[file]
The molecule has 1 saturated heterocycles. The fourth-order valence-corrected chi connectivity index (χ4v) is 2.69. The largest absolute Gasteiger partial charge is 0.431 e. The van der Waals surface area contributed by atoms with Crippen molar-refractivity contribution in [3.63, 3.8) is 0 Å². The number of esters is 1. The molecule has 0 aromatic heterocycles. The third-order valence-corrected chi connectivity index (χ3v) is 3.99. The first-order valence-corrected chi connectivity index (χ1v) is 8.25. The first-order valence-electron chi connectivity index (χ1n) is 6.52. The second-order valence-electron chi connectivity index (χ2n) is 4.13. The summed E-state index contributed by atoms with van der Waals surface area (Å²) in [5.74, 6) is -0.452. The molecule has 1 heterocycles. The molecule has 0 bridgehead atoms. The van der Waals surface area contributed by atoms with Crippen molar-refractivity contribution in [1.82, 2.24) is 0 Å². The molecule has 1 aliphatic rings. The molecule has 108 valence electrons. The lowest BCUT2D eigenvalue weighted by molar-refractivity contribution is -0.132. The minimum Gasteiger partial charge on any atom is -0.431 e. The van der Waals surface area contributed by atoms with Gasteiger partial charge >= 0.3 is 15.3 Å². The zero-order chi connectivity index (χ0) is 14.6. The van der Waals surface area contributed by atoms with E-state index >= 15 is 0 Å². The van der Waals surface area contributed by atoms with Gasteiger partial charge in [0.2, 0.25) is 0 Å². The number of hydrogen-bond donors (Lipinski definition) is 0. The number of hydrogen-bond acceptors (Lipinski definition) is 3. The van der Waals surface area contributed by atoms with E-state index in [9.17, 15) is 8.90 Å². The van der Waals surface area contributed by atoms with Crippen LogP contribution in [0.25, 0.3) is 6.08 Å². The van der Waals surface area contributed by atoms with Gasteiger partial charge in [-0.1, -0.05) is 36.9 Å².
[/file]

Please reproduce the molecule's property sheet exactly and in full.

The molecule has 1 saturated heterocycles. The fourth-order valence-corrected chi connectivity index (χ4v) is 2.69. The largest absolute Gasteiger partial charge is 0.431 e. The van der Waals surface area contributed by atoms with Crippen molar-refractivity contribution in [3.63, 3.8) is 0 Å². The number of esters is 1. The molecule has 0 aromatic heterocycles. The third-order valence-corrected chi connectivity index (χ3v) is 3.99. The first-order valence-corrected chi connectivity index (χ1v) is 8.25. The first-order valence-electron chi connectivity index (χ1n) is 6.52. The second-order valence-electron chi connectivity index (χ2n) is 4.13. The summed E-state index contributed by atoms with van der Waals surface area (Å²) in [5.74, 6) is -0.452. The molecule has 1 heterocycles. The molecule has 0 bridgehead atoms. The van der Waals surface area contributed by atoms with Crippen molar-refractivity contribution in [1.82, 2.24) is 0 Å². The molecule has 1 aliphatic rings. The molecule has 108 valence electrons. The lowest BCUT2D eigenvalue weighted by molar-refractivity contribution is -0.132. The minimum Gasteiger partial charge on any atom is -0.431 e. The van der Waals surface area contributed by atoms with Gasteiger partial charge >= 0.3 is 15.3 Å². The zero-order chi connectivity index (χ0) is 14.6. The van der Waals surface area contributed by atoms with E-state index >= 15 is 0 Å². The van der Waals surface area contributed by atoms with Gasteiger partial charge in [0.2, 0.25) is 0 Å². The number of hydrogen-bond donors (Lipinski definition) is 0. The number of hydrogen-bond acceptors (Lipinski definition) is 3. The van der Waals surface area contributed by atoms with E-state index in [9.17, 15) is 8.90 Å². The van der Waals surface area contributed by atoms with Crippen LogP contribution in [0.25, 0.3) is 6.08 Å². The van der Waals surface area contributed by atoms with Gasteiger partial charge in [-0.1, -0.05) is 36.9 Å².